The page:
The Hillsborough inquests commenced on March 31, 2014 and are the subject of reporting restrictions that have been imposed by the Attorney General's office. Liverpool Football Club is respectful of these restrictions and will therefore only be making available updates from other media channels for the duration of the inquest.

The report below - and the witness testimony contained within it - does not necessarily reflect the views of Liverpool FC. Please be aware that the reports on these pages will contain evidence about the day of the disaster which may be distressing.

To view archive reports from each day of the inquest hearings, click here.

Courtesy of the Liverpool Echo - November 27

Volunteers told of the "fear" on the faces of fans during the crush at Hillsborough.

The inquests heard evidence from members of St John Ambulance who were on duty at the FA Cup semi-final on April 15, 1989.

John Towler, a divisional superintendent for the charity, was asked about what he detected in the expressions on fans' faces when he looked into the pens on the Leppings Lane terraces.

He said: "Fear. Just absolute fear."

Peter Wells, the divisional superintendent in charge of coordinating members on the day, told the court he had walked towards the pens from the other side of the ground after seeing fans coming over the fences.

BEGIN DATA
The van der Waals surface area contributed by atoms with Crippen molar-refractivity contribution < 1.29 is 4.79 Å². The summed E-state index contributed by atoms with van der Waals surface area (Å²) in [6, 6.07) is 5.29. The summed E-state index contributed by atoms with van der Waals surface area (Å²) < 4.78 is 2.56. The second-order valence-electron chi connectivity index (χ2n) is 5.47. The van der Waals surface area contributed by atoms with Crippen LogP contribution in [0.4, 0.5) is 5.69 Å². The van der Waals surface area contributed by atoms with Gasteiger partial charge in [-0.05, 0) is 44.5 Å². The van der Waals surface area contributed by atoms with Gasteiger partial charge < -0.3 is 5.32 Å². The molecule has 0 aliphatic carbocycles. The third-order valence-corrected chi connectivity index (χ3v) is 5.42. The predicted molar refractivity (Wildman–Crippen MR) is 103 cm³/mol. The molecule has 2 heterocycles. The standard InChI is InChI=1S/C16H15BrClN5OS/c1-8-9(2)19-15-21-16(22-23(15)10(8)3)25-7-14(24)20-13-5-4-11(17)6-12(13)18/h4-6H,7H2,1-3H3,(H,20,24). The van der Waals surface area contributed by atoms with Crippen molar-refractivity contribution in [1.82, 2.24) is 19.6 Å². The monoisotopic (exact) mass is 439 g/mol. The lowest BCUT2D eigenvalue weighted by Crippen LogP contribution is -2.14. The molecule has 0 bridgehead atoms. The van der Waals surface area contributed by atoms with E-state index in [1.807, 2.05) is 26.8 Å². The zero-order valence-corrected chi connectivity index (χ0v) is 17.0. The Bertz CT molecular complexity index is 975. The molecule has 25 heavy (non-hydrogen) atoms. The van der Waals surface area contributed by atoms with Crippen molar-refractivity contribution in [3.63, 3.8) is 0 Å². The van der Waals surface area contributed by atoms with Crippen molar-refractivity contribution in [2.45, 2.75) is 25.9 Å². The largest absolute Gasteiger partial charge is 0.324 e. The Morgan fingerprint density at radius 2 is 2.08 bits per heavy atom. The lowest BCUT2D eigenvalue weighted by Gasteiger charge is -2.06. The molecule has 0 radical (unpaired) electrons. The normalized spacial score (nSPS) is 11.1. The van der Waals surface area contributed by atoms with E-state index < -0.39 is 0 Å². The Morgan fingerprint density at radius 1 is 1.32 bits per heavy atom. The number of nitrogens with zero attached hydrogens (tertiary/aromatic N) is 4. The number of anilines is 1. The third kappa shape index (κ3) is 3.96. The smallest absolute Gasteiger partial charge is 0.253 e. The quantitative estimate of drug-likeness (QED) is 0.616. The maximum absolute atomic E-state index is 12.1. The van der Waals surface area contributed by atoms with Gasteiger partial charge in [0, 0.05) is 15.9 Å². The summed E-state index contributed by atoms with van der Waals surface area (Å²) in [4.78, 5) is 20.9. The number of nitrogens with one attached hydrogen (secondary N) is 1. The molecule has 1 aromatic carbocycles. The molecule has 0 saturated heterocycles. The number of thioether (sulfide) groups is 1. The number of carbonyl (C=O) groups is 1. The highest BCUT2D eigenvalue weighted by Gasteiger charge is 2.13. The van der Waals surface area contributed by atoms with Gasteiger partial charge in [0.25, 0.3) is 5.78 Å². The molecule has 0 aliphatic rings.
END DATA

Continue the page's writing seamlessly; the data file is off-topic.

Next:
He said: "When I got there it was obvious they were full and some of the police were already up on the hoardings trying to urge the crowd to go back and I jumped up on the hoardings and assisted my voice to it.

"But when you got on the hoardings and looked back, you could see it was obvious people couldn't go back, it was that packed and tight."

Mr Wells told the court he had attempted to clear the airways of some girls at the front of the pens.

He then went to his ambulance, parked at the rear of the South Stand, and was shown on video footage running onto the pitch with a colleague carrying an oxygen cylinder at 3.12pm.

He described attempting to give oxygen to casualties through the fence but said it did not seem to have an effect.

The court heard Mr Wells did not see any personnel from South Yorkshire Ambulance Metropolitan Service until the first ambulance came onto the pitch at 3.37pm.

Pete Weatherby QC, representing 22 of the families, said: "It is right, isn't it, that through that whole period, the whole period of the disaster, you received no orders, no direction, of any type from either senior police officers or indeed the professional ambulance service?"

Mr Wells agreed.

The inquests also heard from former divisional superintendent David Senior, who said he went to the Leppings Lane end after he saw fans climbing onto the pitch.

He said: "When they started, first of all, climbing over, it appeared as though the police was trying to push them back, like it could have been a pitch invasion."

He added: "To me, it seemed as though it was, they were climbing over in a panic."

The court was shown footage of Mr Senior at 3.09pm wheeling a fan off the pitch on a stretcher and he said he then returned to help other casualties.

Matthew Hill, counsel to the inquests, asked: "Were you aware at that stage of anybody organising or coordinating the response to the incident?"

Mr Senior said no.